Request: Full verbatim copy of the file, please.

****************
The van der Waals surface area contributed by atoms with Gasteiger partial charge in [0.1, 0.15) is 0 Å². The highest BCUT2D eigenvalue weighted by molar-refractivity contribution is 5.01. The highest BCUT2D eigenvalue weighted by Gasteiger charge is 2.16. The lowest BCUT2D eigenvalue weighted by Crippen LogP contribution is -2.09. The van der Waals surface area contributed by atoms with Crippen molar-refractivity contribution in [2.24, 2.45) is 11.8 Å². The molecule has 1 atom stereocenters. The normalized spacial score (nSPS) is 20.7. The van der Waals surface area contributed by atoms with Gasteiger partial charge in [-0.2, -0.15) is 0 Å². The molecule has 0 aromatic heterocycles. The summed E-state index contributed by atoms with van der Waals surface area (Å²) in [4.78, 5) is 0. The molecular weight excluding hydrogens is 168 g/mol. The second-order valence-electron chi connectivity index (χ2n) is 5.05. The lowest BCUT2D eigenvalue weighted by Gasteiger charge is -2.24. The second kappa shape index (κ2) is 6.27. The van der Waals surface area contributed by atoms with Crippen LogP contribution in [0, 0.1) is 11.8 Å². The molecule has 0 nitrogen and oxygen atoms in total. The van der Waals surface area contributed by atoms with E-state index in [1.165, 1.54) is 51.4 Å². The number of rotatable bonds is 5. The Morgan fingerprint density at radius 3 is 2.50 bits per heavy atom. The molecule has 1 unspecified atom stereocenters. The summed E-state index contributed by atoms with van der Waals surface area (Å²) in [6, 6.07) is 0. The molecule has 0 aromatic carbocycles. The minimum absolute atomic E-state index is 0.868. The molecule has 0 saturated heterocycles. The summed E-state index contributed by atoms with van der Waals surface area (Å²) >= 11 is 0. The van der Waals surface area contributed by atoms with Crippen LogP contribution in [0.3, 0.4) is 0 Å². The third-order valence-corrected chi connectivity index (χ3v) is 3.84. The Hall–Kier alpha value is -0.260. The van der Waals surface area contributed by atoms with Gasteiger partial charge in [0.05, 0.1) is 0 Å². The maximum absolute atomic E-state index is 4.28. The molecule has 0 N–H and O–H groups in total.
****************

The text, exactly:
The van der Waals surface area contributed by atoms with Gasteiger partial charge in [0.1, 0.15) is 0 Å². The highest BCUT2D eigenvalue weighted by molar-refractivity contribution is 5.01. The highest BCUT2D eigenvalue weighted by Gasteiger charge is 2.16. The lowest BCUT2D eigenvalue weighted by Crippen LogP contribution is -2.09. The van der Waals surface area contributed by atoms with Crippen molar-refractivity contribution in [2.24, 2.45) is 11.8 Å². The molecule has 1 atom stereocenters. The normalized spacial score (nSPS) is 20.7. The van der Waals surface area contributed by atoms with Gasteiger partial charge in [-0.2, -0.15) is 0 Å². The molecule has 0 aromatic heterocycles. The summed E-state index contributed by atoms with van der Waals surface area (Å²) in [4.78, 5) is 0. The molecular weight excluding hydrogens is 168 g/mol. The second-order valence-electron chi connectivity index (χ2n) is 5.05. The lowest BCUT2D eigenvalue weighted by Gasteiger charge is -2.24. The second kappa shape index (κ2) is 6.27. The van der Waals surface area contributed by atoms with Crippen LogP contribution in [0, 0.1) is 11.8 Å². The molecule has 0 nitrogen and oxygen atoms in total. The van der Waals surface area contributed by atoms with E-state index in [1.165, 1.54) is 51.4 Å². The number of rotatable bonds is 5. The Morgan fingerprint density at radius 3 is 2.50 bits per heavy atom. The molecule has 1 unspecified atom stereocenters. The summed E-state index contributed by atoms with van der Waals surface area (Å²) in [6, 6.07) is 0. The molecule has 0 aromatic carbocycles. The minimum absolute atomic E-state index is 0.868. The molecule has 0 saturated heterocycles. The summed E-state index contributed by atoms with van der Waals surface area (Å²) >= 11 is 0. The van der Waals surface area contributed by atoms with Crippen LogP contribution in [0.3, 0.4) is 0 Å². The third-order valence-corrected chi connectivity index (χ3v) is 3.84. The Hall–Kier alpha value is -0.260. The van der Waals surface area contributed by atoms with Gasteiger partial charge in [0.05, 0.1) is 0 Å². The maximum absolute atomic E-state index is 4.28. The molecule has 0 N–H and O–H groups in total.